• Dave: Those fans care about themselves and about having an arena to attend to drink beer and get angry about. I agree with Anna, that I thought people would care about how clean the game was. But people don't want to hear that story. They want to see home runs, crushing hits and open-field tackles. And they don't care if the guy on the field is going to die at 45.

    The NFL has thrived because of its short season and the perception that every game is life-and-death. The Bruschi outpouring is a one-shot deal, for a "lunchpail" guy on the team that won the championship faced with a shocking sort of illness. But with rampant obesity and the escalating of inherent violence, pro football takes decades off the lives of the people who play it. I love the sport, but that dark side is another people that fans really don't care about.

    And if people really cared about price gouging, then the Boston Red Sox would not have fans anymore.

  •   Posted by Blogger Form at March 31, 2005 3:54 PM | Permanent Link to this Comment
  • People might want a clean game. However, wanting a clean game and being interested in the steroid story are two different things. How many Barry Bonds awkward press conferences can someone watch? Is watching Mark McGuire look totally pathetic in front of Congress captivating? Which Sports Illustrated cover is more appealing? The one about broken dreams or the new one showing Johnny Damon and Derek Jeter? Sure, you might say that this attitude is typical American hotel society nonsense. But professional sports is about entertainment. We do not want to see people torn down. If this is a public health issue, then you can report and report and report away about high school athletic programs and the like. But for the sports fan to give up the NCAA tounament to watch a bunch of people's careers go up in flames is not why people watch sports. There is enough bad stuff in all the other sections of the newspaper already.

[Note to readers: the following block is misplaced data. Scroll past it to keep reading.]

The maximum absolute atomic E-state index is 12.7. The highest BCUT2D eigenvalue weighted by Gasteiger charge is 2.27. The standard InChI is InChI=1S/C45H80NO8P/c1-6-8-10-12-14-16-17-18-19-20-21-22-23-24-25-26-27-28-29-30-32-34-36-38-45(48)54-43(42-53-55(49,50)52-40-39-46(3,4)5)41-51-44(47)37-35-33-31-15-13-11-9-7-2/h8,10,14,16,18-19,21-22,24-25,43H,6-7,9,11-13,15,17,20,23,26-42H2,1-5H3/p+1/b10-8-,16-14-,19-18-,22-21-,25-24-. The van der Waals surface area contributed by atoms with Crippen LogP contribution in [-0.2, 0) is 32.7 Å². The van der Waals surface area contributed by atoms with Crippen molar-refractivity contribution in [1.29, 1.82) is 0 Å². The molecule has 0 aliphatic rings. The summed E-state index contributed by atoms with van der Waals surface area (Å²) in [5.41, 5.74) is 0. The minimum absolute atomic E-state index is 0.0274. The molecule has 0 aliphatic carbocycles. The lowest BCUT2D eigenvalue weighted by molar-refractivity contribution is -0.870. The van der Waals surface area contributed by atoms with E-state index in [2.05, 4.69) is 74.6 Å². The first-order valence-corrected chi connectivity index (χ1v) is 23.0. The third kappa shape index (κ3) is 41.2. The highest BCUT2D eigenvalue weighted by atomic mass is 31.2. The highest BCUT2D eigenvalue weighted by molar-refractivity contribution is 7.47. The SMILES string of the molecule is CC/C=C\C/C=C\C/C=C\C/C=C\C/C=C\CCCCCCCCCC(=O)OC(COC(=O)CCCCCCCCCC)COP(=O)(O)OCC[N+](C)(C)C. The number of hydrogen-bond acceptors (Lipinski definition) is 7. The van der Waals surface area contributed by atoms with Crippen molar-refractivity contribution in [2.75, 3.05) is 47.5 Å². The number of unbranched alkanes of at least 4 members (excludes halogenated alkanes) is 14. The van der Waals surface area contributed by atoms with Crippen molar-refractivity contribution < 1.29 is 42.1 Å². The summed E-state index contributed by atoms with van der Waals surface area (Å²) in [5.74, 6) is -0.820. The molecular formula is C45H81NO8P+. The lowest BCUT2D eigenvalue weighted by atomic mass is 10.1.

As for the NFL, has the players union been thwarted in their attempts to make the game safer? Are they not compensated fairly for doing what they love? Can they not walk away from the game if they do not want to be at risk, like Jim Brown, Robert Smith, and Ricky Wlliams? Did the NFL not make any changes after Korey Stringer's death? Those are the important stories to report on. Not if people freely chose an occupation with a particular sets of risk that they are well aware of at the time.

    As for price gouging, people will pay the money but get a greater right to boo if they do not get to see what they want. This is exactly what happens at Fenway. Every professional athlete implicitly agrees to this arrangement when they receive money from the public in exchange for performing in front of the public.

  •   Posted by Blogger Form at March 31, 2005 7:33 PM | Permanent Link to this Comment
  • In case anyone did not realize it, the gooogle ads next to this pointing are awesomely funny.

  •   Posted by Blogger Anna at April 01, 2005 3:27 PM | Permanent Link to this Comment
  • They are, but not nearly as funny as the ads on the home page for bunny suits and finger sandwiches.